“He was as disappointed as the listeners were,” Freal said.

But when the Huskies soared, well, that’s when the Rondeau poetry poured forth, as when the Huskies throttled Oregon last year to end that long football drought. Here’s what Rondeau said in the aftermath, an extemporaneous masterwork:

“Dawg fans … I want you to mark down October 8th, 2016 … a day when this world just turned into a little bit better place to live. Twelve years of the Oregon penitentiary … and what a jailbreak here at Autzen tonight as the Dawgs explode to a 70 to 21 romp over the Oregon Ducks. Hunting season to be sure … 13 years of futility came out here tonight as the Dawgs win it by 49 points.”

Another Rondeau classic was Washington’s overtime win against Arizona for the Pac-10 title in 2011. It is remembered for Gus Johnson’s “cold-blooded” call of Isaiah Thomas’ game-winning shot on the television broadcast, but the radio call of a hoarse Rondeau, his voice nearly shot, is memorable as well:

“Crossover move, stepback jumper on the way … Yes! At the buzzer, it is good! Washington has won it! Oh, my goodness!”

“It’s funny – it’s a call he hates,” Hamilton said. “He has no voice left. He’s stretching his vocal cords to the hilt, and if you ask him to this day, he’ll say it’s not his best. But that’s why I like it. Even under those circumstances, he was trying to give it the Bob Rondeau touch we all know and love, doing all he could to get it there.”

One of Rondeau’s greatest broadcasts was one of his toughest – the game against Stanford in which safety Curtis Williams was seriously injured. That obviously cast a serious pall over a wild game in which Marques Tuiasosopo led an 80-yard touchdown drive for a Husky win in the final seconds.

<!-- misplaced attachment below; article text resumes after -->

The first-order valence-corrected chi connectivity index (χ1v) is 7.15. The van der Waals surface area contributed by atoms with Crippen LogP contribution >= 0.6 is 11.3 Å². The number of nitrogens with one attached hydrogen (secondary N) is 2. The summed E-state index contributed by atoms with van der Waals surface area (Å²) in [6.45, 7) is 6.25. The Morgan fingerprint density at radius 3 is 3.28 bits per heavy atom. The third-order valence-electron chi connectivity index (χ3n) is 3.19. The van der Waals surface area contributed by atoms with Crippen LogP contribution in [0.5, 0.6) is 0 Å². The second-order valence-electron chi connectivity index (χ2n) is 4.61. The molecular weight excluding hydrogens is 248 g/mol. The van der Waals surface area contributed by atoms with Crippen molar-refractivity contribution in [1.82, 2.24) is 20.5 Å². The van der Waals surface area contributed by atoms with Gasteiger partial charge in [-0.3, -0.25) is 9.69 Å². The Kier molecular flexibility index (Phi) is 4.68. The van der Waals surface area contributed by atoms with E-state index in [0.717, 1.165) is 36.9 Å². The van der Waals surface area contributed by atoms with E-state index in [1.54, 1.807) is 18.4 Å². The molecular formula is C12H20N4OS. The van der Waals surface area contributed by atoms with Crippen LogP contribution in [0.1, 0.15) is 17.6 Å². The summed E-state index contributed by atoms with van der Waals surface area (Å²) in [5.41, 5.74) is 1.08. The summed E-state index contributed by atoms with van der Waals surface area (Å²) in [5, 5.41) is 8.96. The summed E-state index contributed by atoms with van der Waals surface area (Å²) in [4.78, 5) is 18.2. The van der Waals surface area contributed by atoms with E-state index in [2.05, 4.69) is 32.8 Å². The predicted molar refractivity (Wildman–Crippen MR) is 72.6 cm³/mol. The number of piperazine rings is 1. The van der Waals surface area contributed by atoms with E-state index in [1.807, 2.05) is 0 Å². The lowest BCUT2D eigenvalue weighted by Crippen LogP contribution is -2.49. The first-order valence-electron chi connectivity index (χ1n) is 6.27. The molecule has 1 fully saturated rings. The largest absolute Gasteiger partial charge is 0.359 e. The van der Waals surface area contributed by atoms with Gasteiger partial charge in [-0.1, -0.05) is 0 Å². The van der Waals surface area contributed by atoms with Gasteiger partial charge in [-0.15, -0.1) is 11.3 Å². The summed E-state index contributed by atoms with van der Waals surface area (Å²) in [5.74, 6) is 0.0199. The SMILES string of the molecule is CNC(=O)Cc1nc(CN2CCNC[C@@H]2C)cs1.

“I thought that was Bob at his best,” Heyamoto said. “He knew something serious happened to Curtis, and I think it tempered the way he approached the game, but he plowed through it. He still said what happened, and conveyed the excitement of that final pass.”

In fact, when I talked to Rondeau in April after he announced his pending retirement, that game stood out as perhaps his most memorable – and certainly his most fraught.

“I think that’s the game that probably more encompasses the highs and the lows than any of them,” he said. “I had never seen an event that so drastically changed. It covered the spectrum of emotion. Guys, seeing what they were seeing on the field, a kid who was absolutely fighting for his life, players crying. It was incredible. It’s the only broadcast I’ve had where I lost it, too.

“To see all of that process, and try to report on it, with no TV – I think that’s, obviously, where radio is at its absolute best. I think we did some really good work that day. And watching Marques Tuiasosopo walking up and down the sidelines, grabbing guys by the facemask, as that team had absolutely fallen apart … that was a drive for the ages, to go down and win that thing.

“And then all of the aftermath and so forth. Who writes this stuff? It was crazy. Absolutely unforgettable. I get goose bumpy just talking about it. It was an amazing day.”

It has been an amazing career for Rondeau. Freal likes to say it has been like a storybook, traveling with Rondeau all these years to football shrines around the country. It’s OK to get goose-bumpy Dec. 30 when he signs off for good. Not that Rondeau is comfortable with all the fuss. Unlike some in his profession, he is not driven by ego.

“What I’ve always liked about Bob, he’s a guy who takes his job seriously, but he doesn’t take himself too seriously,” said Jeff Bechthold, Washington’s sports information director.

Added Chuck Nelson, the former UW kicker and Rondeau’s football partner from 1994-2009: “Bob was the rare combination of being very proud of how good he was, and knowing how good he was, but yet he had no ego. It was about the broadcast and the game, not about Bob and us.”

Let’s hope that the Fiesta Bowl provides one last chance for Rondeau to drain his emotional reserve, a final crescendo for a brilliant career.